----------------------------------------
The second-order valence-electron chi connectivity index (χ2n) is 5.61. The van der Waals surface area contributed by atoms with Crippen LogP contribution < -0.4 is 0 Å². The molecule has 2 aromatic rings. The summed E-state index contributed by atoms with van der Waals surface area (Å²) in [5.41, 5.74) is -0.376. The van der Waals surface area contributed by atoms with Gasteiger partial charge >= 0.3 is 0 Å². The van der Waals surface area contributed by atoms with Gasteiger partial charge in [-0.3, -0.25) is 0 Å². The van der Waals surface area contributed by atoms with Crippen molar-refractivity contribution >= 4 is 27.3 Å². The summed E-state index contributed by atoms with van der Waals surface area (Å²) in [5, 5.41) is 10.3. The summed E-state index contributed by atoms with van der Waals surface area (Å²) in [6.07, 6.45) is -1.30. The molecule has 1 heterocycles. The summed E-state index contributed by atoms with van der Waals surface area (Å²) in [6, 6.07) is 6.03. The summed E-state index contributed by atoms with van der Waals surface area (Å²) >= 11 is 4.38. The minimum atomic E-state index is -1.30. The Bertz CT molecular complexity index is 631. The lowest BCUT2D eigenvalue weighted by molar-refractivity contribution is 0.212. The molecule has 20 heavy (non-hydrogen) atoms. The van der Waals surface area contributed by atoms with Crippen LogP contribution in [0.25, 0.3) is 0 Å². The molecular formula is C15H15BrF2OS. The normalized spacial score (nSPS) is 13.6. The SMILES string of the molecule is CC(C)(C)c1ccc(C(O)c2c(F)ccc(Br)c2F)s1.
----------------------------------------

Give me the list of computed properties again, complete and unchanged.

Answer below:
The second-order valence-electron chi connectivity index (χ2n) is 5.61. The van der Waals surface area contributed by atoms with Crippen LogP contribution < -0.4 is 0 Å². The molecule has 2 aromatic rings. The summed E-state index contributed by atoms with van der Waals surface area (Å²) in [5.41, 5.74) is -0.376. The van der Waals surface area contributed by atoms with Gasteiger partial charge >= 0.3 is 0 Å². The van der Waals surface area contributed by atoms with Gasteiger partial charge in [-0.3, -0.25) is 0 Å². The van der Waals surface area contributed by atoms with Crippen molar-refractivity contribution >= 4 is 27.3 Å². The summed E-state index contributed by atoms with van der Waals surface area (Å²) in [5, 5.41) is 10.3. The summed E-state index contributed by atoms with van der Waals surface area (Å²) in [6.07, 6.45) is -1.30. The molecule has 1 heterocycles. The summed E-state index contributed by atoms with van der Waals surface area (Å²) in [6, 6.07) is 6.03. The summed E-state index contributed by atoms with van der Waals surface area (Å²) >= 11 is 4.38. The minimum atomic E-state index is -1.30. The Bertz CT molecular complexity index is 631. The lowest BCUT2D eigenvalue weighted by molar-refractivity contribution is 0.212. The molecule has 20 heavy (non-hydrogen) atoms. The van der Waals surface area contributed by atoms with Crippen LogP contribution in [0.25, 0.3) is 0 Å². The molecular formula is C15H15BrF2OS. The normalized spacial score (nSPS) is 13.6. The SMILES string of the molecule is CC(C)(C)c1ccc(C(O)c2c(F)ccc(Br)c2F)s1.